NEW DELHI :
When Neeraj Kuriakose started his internship with cloud kitchen firm ZFW in January, he was thrilled by how much he was learning about management and operations from the bi-weekly store visits. The 23-year-old Delhi University student enjoyed meeting staff, checking stock and getting customer feedback. Two months into his stint, India went into a lockdown to curb the virus spread.
“Now, I handle everything from home. CCTV footage helps me see if all the required things are in place. I get on calls with the staff to delegate tasks," he says. “This wasn’t something I was prepared for, or even thought of, but I am learning newer skills about remote working, which I am sure will be helpful in future."
As the pandemic and the resultant lockdown changed the way we work, interns are acquiring new skills and learning to think on their feet to ensure they get their work experience. Showing initiative during a crisis could help them land employment in a shrinking job market, they hope.
Sanil Sachar, partner at startup incubator Huddle, believes it is a great time to hire interns. “There are a lot of students sitting at home and looking for jobs. Interns working through the lockdown are trying to prove themselves because they hear news of job cuts," he says.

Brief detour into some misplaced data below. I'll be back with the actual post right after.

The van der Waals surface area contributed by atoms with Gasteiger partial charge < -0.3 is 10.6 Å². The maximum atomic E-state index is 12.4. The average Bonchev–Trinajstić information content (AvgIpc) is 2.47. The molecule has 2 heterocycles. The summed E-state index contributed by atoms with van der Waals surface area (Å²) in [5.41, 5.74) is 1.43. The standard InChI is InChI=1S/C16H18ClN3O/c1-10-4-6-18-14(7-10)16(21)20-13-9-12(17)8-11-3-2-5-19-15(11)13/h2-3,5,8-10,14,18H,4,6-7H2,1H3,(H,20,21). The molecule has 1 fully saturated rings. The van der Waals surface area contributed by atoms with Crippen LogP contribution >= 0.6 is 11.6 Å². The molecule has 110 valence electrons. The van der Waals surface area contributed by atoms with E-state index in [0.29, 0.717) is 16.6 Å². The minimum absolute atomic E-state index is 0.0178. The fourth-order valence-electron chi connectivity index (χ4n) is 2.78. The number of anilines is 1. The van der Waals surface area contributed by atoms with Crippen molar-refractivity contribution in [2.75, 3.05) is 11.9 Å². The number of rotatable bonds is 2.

At Ola, interns have always been a key part of talent acquisition, and the cab aggregator has taken in 38 interns during the lockdown. “The interns are part of daily team meetings, informal catch-ups and cross-functional team webinars, which maximize their learning opportunities," said Rohit Munjal, chief HR officer at Ola.
Instead of going to the market, interns at Mondelez use the company’s internal Know Your Consumer (KYC) app for their projects. “Using the app, interns get an idea of consumer immersion, and their thoughts about our products or campaigns. They are also talking to retailers and distributors on the phone, understanding our digital footprint and getting feedback," said Mahalakshmi R., director, HR, Mondelez India.
Remote internships do not mean the interns are left to their own devices. Digit Insurance had a virtual on-boarding and e-mentoring session for its 42 interns. “Understanding the organization culture is important for any intern, and we do it through Digit Wire, our online initiative," said the firm’s HR chief Amrit Jaidka Arora.
Mentors also have a daily catch-up with interns and include them in daily departmental calls. Shantanu Das, chief HR officer at Amway India, said he held a “virtual walk the floor" to introduce interns to team members, and let them sit in on business meetings to ensure that they get the same experience they would if they went to office.